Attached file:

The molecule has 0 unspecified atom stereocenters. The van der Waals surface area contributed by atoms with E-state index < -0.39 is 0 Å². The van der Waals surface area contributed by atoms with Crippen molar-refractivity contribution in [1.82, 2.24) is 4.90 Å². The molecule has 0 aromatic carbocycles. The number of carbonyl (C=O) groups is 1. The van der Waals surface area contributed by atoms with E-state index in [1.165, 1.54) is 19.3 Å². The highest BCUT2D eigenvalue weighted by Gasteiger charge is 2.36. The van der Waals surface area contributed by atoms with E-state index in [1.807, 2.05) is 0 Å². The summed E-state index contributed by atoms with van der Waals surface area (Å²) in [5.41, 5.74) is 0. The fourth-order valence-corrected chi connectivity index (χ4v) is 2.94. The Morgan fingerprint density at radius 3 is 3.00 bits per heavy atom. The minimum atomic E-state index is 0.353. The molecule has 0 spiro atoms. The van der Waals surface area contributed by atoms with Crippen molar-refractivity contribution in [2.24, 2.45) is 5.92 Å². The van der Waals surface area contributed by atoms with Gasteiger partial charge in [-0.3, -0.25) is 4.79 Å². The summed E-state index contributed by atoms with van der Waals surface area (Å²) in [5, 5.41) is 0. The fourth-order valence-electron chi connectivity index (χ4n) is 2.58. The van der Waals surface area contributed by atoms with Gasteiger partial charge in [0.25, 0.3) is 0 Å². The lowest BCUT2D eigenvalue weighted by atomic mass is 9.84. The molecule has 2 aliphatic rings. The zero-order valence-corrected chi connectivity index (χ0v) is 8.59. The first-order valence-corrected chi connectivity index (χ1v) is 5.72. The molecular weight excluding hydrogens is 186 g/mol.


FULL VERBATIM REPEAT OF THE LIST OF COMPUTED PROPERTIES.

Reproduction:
The molecule has 0 unspecified atom stereocenters. The van der Waals surface area contributed by atoms with E-state index < -0.39 is 0 Å². The van der Waals surface area contributed by atoms with Crippen molar-refractivity contribution in [1.82, 2.24) is 4.90 Å². The molecule has 0 aromatic carbocycles. The number of carbonyl (C=O) groups is 1. The van der Waals surface area contributed by atoms with E-state index in [1.165, 1.54) is 19.3 Å². The highest BCUT2D eigenvalue weighted by Gasteiger charge is 2.36. The van der Waals surface area contributed by atoms with E-state index in [1.807, 2.05) is 0 Å². The summed E-state index contributed by atoms with van der Waals surface area (Å²) in [5.41, 5.74) is 0. The fourth-order valence-corrected chi connectivity index (χ4v) is 2.94. The Morgan fingerprint density at radius 3 is 3.00 bits per heavy atom. The minimum atomic E-state index is 0.353. The molecule has 0 spiro atoms. The van der Waals surface area contributed by atoms with Crippen molar-refractivity contribution in [2.24, 2.45) is 5.92 Å². The van der Waals surface area contributed by atoms with Gasteiger partial charge in [-0.3, -0.25) is 4.79 Å². The summed E-state index contributed by atoms with van der Waals surface area (Å²) in [5, 5.41) is 0. The fourth-order valence-electron chi connectivity index (χ4n) is 2.58. The van der Waals surface area contributed by atoms with Gasteiger partial charge in [0.25, 0.3) is 0 Å². The lowest BCUT2D eigenvalue weighted by atomic mass is 9.84. The molecule has 2 aliphatic rings. The zero-order valence-corrected chi connectivity index (χ0v) is 8.59. The first-order valence-corrected chi connectivity index (χ1v) is 5.72. The molecular weight excluding hydrogens is 186 g/mol.